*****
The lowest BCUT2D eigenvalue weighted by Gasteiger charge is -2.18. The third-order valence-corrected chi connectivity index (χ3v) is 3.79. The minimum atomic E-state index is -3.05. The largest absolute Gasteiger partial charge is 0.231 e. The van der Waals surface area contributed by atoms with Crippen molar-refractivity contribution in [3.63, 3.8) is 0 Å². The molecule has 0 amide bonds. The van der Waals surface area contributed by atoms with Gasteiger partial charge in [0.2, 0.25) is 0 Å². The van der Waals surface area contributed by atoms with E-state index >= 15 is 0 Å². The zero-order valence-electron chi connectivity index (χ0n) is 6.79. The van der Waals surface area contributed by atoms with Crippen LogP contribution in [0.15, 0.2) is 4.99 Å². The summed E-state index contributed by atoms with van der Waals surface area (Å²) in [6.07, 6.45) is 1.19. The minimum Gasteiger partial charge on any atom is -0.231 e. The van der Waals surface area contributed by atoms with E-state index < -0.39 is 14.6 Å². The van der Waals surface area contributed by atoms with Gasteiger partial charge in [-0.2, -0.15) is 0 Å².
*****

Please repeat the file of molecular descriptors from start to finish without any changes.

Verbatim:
The lowest BCUT2D eigenvalue weighted by Gasteiger charge is -2.18. The third-order valence-corrected chi connectivity index (χ3v) is 3.79. The minimum atomic E-state index is -3.05. The largest absolute Gasteiger partial charge is 0.231 e. The van der Waals surface area contributed by atoms with Crippen molar-refractivity contribution in [3.63, 3.8) is 0 Å². The molecule has 0 amide bonds. The van der Waals surface area contributed by atoms with Gasteiger partial charge in [0.2, 0.25) is 0 Å². The van der Waals surface area contributed by atoms with E-state index >= 15 is 0 Å². The zero-order valence-electron chi connectivity index (χ0n) is 6.79. The van der Waals surface area contributed by atoms with Crippen LogP contribution in [0.15, 0.2) is 4.99 Å². The summed E-state index contributed by atoms with van der Waals surface area (Å²) in [6.07, 6.45) is 1.19. The minimum Gasteiger partial charge on any atom is -0.231 e. The van der Waals surface area contributed by atoms with E-state index < -0.39 is 14.6 Å². The van der Waals surface area contributed by atoms with Gasteiger partial charge in [-0.2, -0.15) is 0 Å².